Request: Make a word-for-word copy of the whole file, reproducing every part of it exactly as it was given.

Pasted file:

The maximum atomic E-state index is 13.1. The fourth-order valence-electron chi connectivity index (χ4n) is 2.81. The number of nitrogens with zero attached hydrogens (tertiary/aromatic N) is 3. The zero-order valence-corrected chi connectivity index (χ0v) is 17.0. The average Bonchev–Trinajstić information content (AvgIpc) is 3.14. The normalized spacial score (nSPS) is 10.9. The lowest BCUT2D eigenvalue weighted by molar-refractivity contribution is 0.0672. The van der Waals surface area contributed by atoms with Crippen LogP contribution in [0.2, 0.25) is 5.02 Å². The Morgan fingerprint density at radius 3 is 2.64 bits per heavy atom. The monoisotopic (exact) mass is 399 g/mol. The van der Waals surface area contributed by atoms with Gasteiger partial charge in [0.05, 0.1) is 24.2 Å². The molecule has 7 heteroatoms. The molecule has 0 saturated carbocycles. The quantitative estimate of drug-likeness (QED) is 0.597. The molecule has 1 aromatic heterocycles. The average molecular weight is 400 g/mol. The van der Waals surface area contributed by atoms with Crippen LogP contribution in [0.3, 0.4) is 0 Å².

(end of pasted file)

The maximum atomic E-state index is 13.1. The fourth-order valence-electron chi connectivity index (χ4n) is 2.81. The number of nitrogens with zero attached hydrogens (tertiary/aromatic N) is 3. The zero-order valence-corrected chi connectivity index (χ0v) is 17.0. The average Bonchev–Trinajstić information content (AvgIpc) is 3.14. The normalized spacial score (nSPS) is 10.9. The lowest BCUT2D eigenvalue weighted by molar-refractivity contribution is 0.0672. The van der Waals surface area contributed by atoms with Crippen LogP contribution in [0.2, 0.25) is 5.02 Å². The Morgan fingerprint density at radius 3 is 2.64 bits per heavy atom. The monoisotopic (exact) mass is 399 g/mol. The van der Waals surface area contributed by atoms with Gasteiger partial charge in [0.05, 0.1) is 24.2 Å². The molecule has 7 heteroatoms. The molecule has 0 saturated carbocycles. The quantitative estimate of drug-likeness (QED) is 0.597. The molecule has 1 aromatic heterocycles. The average molecular weight is 400 g/mol. The van der Waals surface area contributed by atoms with Crippen LogP contribution in [0.3, 0.4) is 0 Å².